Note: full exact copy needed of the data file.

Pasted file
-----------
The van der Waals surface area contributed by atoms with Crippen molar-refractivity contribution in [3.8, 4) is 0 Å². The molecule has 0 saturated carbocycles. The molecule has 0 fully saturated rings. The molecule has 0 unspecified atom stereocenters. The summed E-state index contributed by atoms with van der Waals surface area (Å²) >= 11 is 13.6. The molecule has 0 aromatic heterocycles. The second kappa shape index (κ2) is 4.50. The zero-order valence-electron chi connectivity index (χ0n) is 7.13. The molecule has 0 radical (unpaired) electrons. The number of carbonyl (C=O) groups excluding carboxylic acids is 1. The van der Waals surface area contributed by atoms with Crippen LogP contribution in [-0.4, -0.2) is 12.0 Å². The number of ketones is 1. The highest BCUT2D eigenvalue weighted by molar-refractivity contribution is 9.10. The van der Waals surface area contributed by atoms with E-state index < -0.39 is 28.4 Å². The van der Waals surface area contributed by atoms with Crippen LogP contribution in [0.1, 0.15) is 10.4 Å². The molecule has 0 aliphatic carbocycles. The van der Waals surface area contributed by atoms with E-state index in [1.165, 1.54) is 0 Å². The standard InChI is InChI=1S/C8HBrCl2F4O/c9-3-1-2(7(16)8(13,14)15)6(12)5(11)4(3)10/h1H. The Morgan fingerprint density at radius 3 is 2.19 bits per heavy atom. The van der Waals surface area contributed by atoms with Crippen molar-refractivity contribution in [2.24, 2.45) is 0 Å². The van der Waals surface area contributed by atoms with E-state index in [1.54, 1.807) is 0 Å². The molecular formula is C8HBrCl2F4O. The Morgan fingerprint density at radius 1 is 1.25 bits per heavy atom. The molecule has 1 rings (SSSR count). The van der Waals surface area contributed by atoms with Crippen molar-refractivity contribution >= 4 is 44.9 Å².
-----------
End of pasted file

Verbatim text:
The van der Waals surface area contributed by atoms with Crippen molar-refractivity contribution in [3.8, 4) is 0 Å². The molecule has 0 saturated carbocycles. The molecule has 0 fully saturated rings. The molecule has 0 unspecified atom stereocenters. The summed E-state index contributed by atoms with van der Waals surface area (Å²) >= 11 is 13.6. The molecule has 0 aromatic heterocycles. The second kappa shape index (κ2) is 4.50. The zero-order valence-electron chi connectivity index (χ0n) is 7.13. The molecule has 0 radical (unpaired) electrons. The number of carbonyl (C=O) groups excluding carboxylic acids is 1. The van der Waals surface area contributed by atoms with Crippen LogP contribution in [-0.4, -0.2) is 12.0 Å². The number of ketones is 1. The highest BCUT2D eigenvalue weighted by molar-refractivity contribution is 9.10. The van der Waals surface area contributed by atoms with E-state index < -0.39 is 28.4 Å². The van der Waals surface area contributed by atoms with Crippen LogP contribution in [0.1, 0.15) is 10.4 Å². The molecule has 0 aliphatic carbocycles. The van der Waals surface area contributed by atoms with E-state index in [1.165, 1.54) is 0 Å². The standard InChI is InChI=1S/C8HBrCl2F4O/c9-3-1-2(7(16)8(13,14)15)6(12)5(11)4(3)10/h1H. The Morgan fingerprint density at radius 3 is 2.19 bits per heavy atom. The van der Waals surface area contributed by atoms with Crippen molar-refractivity contribution in [2.24, 2.45) is 0 Å². The van der Waals surface area contributed by atoms with E-state index in [1.54, 1.807) is 0 Å². The molecular formula is C8HBrCl2F4O. The Morgan fingerprint density at radius 1 is 1.25 bits per heavy atom. The molecule has 1 rings (SSSR count). The van der Waals surface area contributed by atoms with Crippen molar-refractivity contribution >= 4 is 44.9 Å².